To mark the Sunday between Rosh Ha’shanah and Yom Kippur this week’s picture is Rembrandt’s famous depiction of a man and woman embracing, known as “The Jewish Bride”. “What an intimate, what an infinitely sympathetic picture it is,” Vincent Van Gogh once remarked. “Rembrandt is so deeply mysterious that he says things for which there are no words in any language.”

The identity of the couple itself remains a mystery and the popular title of the painting dates from the nineteenth century. So it is not certain that the woman in red with faraway eyes is either newly betrothed or Jewish (although there is a good case for both propositions). The tender gestures of the figures have prompted much speculation. It has been suggested that Rembrandt showed a father escorting his daughter to her wedding. Others believe that the couple are man and wife, and that the picture is a marriage portrait, which seems more convincingly to explain the touching intimacy of their relationship. But it is also possible that the work illustrates a story drawn from the Bible. The principal surviving clue to the picture’s true subject suggests that there was indeed a biblical dimension to its meaning.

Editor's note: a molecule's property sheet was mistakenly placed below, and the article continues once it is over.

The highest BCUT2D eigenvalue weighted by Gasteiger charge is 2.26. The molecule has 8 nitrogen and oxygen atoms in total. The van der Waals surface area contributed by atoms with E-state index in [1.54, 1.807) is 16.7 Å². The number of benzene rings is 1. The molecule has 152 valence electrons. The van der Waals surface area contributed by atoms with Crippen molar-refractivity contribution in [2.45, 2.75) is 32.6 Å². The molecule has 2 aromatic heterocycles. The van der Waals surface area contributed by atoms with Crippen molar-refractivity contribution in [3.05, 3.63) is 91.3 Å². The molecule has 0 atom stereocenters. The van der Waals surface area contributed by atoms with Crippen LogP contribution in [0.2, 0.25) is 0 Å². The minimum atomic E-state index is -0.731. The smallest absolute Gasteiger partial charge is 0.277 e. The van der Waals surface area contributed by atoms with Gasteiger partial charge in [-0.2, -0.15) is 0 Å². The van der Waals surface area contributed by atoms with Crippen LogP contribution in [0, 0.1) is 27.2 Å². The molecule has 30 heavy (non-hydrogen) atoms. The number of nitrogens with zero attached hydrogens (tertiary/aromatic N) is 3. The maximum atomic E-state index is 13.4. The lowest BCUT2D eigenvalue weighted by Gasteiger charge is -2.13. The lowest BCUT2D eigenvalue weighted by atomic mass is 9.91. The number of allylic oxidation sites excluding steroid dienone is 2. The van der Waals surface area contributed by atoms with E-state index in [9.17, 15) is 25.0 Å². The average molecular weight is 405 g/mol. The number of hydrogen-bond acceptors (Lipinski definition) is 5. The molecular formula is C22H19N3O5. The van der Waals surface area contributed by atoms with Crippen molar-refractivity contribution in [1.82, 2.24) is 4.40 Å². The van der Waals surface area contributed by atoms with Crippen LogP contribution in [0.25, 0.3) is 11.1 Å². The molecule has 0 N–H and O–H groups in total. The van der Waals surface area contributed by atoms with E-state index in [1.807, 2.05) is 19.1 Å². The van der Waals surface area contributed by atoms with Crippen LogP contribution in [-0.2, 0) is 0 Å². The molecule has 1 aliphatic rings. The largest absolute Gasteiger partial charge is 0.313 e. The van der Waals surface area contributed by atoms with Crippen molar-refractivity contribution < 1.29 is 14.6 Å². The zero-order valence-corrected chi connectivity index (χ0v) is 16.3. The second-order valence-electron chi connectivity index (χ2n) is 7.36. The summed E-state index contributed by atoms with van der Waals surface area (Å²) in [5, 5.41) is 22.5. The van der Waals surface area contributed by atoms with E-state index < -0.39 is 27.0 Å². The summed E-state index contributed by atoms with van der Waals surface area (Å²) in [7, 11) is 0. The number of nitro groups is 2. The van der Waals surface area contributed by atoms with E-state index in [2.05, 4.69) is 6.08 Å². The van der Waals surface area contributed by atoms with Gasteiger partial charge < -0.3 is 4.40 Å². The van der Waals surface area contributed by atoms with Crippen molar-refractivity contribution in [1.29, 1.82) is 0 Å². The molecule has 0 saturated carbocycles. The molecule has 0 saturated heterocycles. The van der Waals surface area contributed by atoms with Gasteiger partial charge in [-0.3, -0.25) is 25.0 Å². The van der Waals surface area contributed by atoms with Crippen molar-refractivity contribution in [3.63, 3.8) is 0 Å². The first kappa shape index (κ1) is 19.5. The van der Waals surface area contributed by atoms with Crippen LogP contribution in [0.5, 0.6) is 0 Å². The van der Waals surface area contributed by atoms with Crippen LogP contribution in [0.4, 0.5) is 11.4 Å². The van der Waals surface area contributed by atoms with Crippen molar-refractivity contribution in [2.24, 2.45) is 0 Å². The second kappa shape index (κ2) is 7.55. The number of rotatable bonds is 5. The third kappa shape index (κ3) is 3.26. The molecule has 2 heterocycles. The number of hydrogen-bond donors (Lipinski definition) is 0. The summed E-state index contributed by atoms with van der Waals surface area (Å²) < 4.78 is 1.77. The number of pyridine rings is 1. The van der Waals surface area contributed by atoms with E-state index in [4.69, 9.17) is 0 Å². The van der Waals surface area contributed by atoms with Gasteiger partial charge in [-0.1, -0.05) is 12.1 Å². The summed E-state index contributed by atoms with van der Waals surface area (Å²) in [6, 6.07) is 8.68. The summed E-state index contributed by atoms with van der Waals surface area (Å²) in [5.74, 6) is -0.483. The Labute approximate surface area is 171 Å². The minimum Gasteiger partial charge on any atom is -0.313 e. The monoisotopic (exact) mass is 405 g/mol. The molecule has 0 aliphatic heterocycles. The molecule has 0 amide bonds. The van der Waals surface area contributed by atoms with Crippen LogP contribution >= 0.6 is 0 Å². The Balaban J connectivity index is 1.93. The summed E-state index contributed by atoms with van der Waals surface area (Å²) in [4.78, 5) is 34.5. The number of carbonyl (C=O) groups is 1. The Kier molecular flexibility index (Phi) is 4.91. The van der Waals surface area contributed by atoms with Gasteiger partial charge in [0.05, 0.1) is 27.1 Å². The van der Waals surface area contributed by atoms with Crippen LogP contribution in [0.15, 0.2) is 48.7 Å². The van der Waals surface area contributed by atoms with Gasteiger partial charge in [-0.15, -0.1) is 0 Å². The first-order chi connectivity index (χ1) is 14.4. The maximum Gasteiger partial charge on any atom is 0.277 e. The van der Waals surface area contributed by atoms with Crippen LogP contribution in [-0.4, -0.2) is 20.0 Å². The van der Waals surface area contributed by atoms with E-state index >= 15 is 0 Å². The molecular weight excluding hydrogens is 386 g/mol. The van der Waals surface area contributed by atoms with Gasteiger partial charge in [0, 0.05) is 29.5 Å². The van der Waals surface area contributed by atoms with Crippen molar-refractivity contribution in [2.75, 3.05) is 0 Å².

The painting’s composition almost exactly mirrors that of a small drawing by Rembrandt of Isaac and Rebecca Spied on by Abimelech, based on a passage in Genesis (26: 6-12) about the unmasking of Rebecca and Isaac as a married couple. The scriptures tell that Isaac, son of Abraham, was staying in the land of the Philistines, “and the men of the place asked him of his wife; and he said, She is my sister: for he feared to say, She is my wife; lest, said he, the men of the place should kill me for Rebecca; for she...

To read the full article please either login or register .